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Consumer & Business Advice
Media releases
Public warnings
12 August 2011

The Commissioner for Consumer and Business Affairs, Paul White, is warning South Australian consumers to watch out for identity fraud, following a second case of real estate scamming in Perth.

A Perth couple realised they were victims of the scam when they returned from an overseas trip to find their property had been sold without their knowledge or permission.

Upon hearing of this matter, the Commissioner for Consumer Affairs met urgently with the Registrar-General of the Land Services Group and industry representatives from the Real Estate Institute of South Australia, Australian Institute of Conveyancers (SA) and the Law Society of South Australia to discuss the possibility of such an event occurring in South Australia.

“We are fortunate to have a robust system of checks and balances in our state, which commence at the time the agent signs an agreement with the vendor to sell the property,  through to registration of the transfer of ownership at the Land Titles Office,” the Commissioner said.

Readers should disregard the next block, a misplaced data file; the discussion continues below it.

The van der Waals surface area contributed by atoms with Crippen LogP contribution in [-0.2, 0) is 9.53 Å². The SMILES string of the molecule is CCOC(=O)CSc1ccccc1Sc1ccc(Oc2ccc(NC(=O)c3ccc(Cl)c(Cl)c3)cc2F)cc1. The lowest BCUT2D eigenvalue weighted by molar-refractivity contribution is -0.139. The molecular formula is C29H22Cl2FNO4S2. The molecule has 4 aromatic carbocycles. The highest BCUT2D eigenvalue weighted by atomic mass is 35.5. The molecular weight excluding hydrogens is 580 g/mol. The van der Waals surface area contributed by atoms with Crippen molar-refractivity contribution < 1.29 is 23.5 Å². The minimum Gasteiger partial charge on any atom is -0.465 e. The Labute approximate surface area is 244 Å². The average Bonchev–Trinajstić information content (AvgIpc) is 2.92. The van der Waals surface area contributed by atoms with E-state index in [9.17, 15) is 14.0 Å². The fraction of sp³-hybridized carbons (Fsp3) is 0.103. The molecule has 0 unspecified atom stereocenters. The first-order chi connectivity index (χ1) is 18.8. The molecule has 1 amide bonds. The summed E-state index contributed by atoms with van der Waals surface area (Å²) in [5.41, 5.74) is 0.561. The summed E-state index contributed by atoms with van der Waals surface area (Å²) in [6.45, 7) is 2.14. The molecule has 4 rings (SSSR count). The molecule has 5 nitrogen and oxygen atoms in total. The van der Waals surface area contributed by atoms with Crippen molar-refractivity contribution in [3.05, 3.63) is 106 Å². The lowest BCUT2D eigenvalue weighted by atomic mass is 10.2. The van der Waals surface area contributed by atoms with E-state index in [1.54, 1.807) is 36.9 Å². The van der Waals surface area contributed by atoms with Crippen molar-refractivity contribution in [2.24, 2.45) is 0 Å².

“Industry and government have identified at least nine steps during this process, which should identify a possible scam situation.

“Given this stringent process, the risk of a real estate scam occurring in South Australian is minimal.”

However Consumer and Business Services warn property owners to be vigilant where they have rented properties and the keys to the property are held by a third party.

Consumer Business Services also warn real estate agents and conveyancers in South Australia to be vigilant when selling property, and ensure that appropriate identity checks are made.

“It is important that all documents are scrutinised to ensure their authenticity and agents must verify the owner’s details, including contact details, which involves more than a telephone call to identify the seller.” Mr White said.

“It is imperative that agents confirm new contact details against existing records to be certain they are dealing with the genuine owner of the property.
“Agents must ask questions that only the owner would have knowledge of and even consider asking for payment of advertising fees in advance, as some scammers resist making any upfront payments.”

The Real Estate Institute of South Australia has today released to its members an information sheet on what to look out for and how to handle situations where they are not dealing with the owner face to face.

“Consumer and Business Affairs are always keeping a watchful eye on scamming activities, to protect South Australians from falling victim to these scammers,” the Commissioner said.

“We will remain in close contact with industry bodies to make sure that our processes remain rigorous and ensure the safety of all South Australian properties.”